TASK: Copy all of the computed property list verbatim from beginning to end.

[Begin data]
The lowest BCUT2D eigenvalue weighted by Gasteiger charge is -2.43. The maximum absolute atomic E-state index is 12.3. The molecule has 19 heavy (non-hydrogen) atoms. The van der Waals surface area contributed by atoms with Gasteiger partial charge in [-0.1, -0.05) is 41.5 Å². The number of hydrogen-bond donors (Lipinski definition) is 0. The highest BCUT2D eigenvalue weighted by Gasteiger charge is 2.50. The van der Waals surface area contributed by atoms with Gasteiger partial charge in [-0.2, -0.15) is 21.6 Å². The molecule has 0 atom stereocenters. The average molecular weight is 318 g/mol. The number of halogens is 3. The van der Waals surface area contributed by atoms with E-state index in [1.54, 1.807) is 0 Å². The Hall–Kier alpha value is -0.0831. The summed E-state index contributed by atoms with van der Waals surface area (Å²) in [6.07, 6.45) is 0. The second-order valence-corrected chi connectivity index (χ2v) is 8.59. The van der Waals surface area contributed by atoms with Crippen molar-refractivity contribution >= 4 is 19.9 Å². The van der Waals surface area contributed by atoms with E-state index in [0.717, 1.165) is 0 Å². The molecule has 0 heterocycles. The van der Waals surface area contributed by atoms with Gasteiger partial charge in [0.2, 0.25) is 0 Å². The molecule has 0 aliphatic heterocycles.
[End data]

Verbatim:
The lowest BCUT2D eigenvalue weighted by Gasteiger charge is -2.43. The maximum absolute atomic E-state index is 12.3. The molecule has 19 heavy (non-hydrogen) atoms. The van der Waals surface area contributed by atoms with Gasteiger partial charge in [-0.1, -0.05) is 41.5 Å². The number of hydrogen-bond donors (Lipinski definition) is 0. The highest BCUT2D eigenvalue weighted by Gasteiger charge is 2.50. The van der Waals surface area contributed by atoms with Gasteiger partial charge in [-0.2, -0.15) is 21.6 Å². The molecule has 0 atom stereocenters. The average molecular weight is 318 g/mol. The number of halogens is 3. The van der Waals surface area contributed by atoms with E-state index in [1.54, 1.807) is 0 Å². The Hall–Kier alpha value is -0.0831. The summed E-state index contributed by atoms with van der Waals surface area (Å²) in [6.07, 6.45) is 0. The second-order valence-corrected chi connectivity index (χ2v) is 8.59. The van der Waals surface area contributed by atoms with Crippen molar-refractivity contribution >= 4 is 19.9 Å². The van der Waals surface area contributed by atoms with E-state index in [0.717, 1.165) is 0 Å². The molecule has 0 heterocycles. The van der Waals surface area contributed by atoms with Gasteiger partial charge in [0.2, 0.25) is 0 Å². The molecule has 0 aliphatic heterocycles.